This story is part of True/False Conversations, a series of in-depth interviews with the filmmakers of this year's True/False Film Fest.
As the train bursts past dense forests and slows through quiet villages, Railway Sleepers by director Sompot Chidgasornpongse takes its audience on a journey through Thailand. Shot entirely on a train over the space of several years, the film brings its audience on board and offers a glimpse into the lives and conversations of its passengers.
“When the audience are in the cinema it would be nice if they can imagine that they’re sitting on one of the train’s crammed carriages,” said Chidgasornpongse. ”What I hope is that they are now traveling together with the passengers in the film and that they are now traveling with me, with us.”
It was while he was studying at film school in California that Chidgasornpongse first had the idea to make Railway Sleepers. Jamie Braidwood asked Chidgasornpongse to explain how the film grew from his initial idea.
Chidgasornpongse : The idea started in 2007 when I was studying in the US I didn't have a car so it was really difficult for me to travel around the country or the city so I had to take a train.
When the train started to move I was so touched because I realized, 'wow', living in the dorm at the school and didn't get to go anywhere I felt quite trapped. So I cried actually when the train started to move.
So I took a small video camera that I had to shoot the scene outside the window of the train to remember that moment. But suddenly there was this Mexican boy, I think he was about five years old, he also looked out the window and he started asking his father questions in Spanish. I didn't understand Spanish but somehow reading their body language, I felt I understood what they were saying.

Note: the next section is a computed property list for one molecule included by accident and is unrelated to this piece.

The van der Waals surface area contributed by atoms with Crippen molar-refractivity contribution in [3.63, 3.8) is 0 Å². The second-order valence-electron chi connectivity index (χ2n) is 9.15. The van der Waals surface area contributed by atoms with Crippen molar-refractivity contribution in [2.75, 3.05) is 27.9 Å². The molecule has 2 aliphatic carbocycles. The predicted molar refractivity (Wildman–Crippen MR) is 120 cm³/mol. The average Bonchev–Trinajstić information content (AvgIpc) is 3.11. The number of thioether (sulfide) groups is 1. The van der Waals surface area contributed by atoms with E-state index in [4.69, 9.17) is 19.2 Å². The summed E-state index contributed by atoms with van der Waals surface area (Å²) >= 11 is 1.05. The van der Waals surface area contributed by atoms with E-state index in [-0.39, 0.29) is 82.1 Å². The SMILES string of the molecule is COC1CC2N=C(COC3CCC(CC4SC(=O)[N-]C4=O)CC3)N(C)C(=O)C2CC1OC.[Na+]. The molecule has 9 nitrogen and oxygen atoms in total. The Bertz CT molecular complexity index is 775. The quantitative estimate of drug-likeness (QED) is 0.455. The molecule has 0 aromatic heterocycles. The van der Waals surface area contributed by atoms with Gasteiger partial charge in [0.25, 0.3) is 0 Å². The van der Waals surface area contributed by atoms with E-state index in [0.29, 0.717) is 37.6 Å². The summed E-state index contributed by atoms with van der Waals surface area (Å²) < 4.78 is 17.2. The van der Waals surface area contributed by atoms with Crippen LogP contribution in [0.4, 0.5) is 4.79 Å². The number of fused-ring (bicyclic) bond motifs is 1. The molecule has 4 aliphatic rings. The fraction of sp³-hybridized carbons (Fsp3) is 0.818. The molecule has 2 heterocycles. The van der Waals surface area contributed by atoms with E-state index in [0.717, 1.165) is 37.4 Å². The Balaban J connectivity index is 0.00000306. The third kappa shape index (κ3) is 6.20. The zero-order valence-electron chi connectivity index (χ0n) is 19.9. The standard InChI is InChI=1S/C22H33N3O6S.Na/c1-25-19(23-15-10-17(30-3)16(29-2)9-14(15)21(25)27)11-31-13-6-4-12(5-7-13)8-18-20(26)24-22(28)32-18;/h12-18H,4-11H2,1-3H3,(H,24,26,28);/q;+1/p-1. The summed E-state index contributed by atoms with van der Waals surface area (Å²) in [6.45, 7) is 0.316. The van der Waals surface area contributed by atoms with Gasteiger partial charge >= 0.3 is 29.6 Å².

Then I had this idea of going back to Thailand and film little kids traveling long distances with their parents and see what sort of questions they would ask. So I took a year off and got on the trains and tried to film little kids with family, but then I realized there were many other things happening on the train. So that's how the film developed. It became a lot more than just kids.
Braidwood: How does the setting of the train impact the film? What does the train mean in the whole story?
Chidgasornpongse At first the train just means the train to me, when I was first starting the project, but then I realized that wow, the train becomes a metaphor of life. It's like life is the journey. And the train just brings about many many people together and we travel together to reach our own destiny in the end. But at the same time the train becomes symbolic of the country because on the train you see many kinds of people, many careers, many backgrounds.
Braidwood: Can you describe what it's like to be on the train, in that third class carriage, and what it's like to film on one?
Chidgasornpongse : It's a lot of fun actually because it's the cheapest one and it's free so lots of stuff happens. The third class train doesn't have much privacy so everyone just crams together. It's a really long journey. For example, if you want to travel from Bangkok to Chiang Mai, the north, it can take 17 hours through night and day. So we're kind of stuck here together with these strangers and eventually we get to know each other because it's such a long trip, and we have to be forced to be together and that encourages conversations. I think the third class is the part that I enjoy shooting the most because there is so much going on.
Braidwood: Are you looking forward to coming to Columbia for True/False?
Chidgasornpongse: I’m happy to share the film and I’m really curious to hear what the audience in Columbia will say. And I’m happy because the origin of the idea for the film came when I was studying in the US. This will be my first time coming back to the US so I’m really excited. I’ll be going full circle.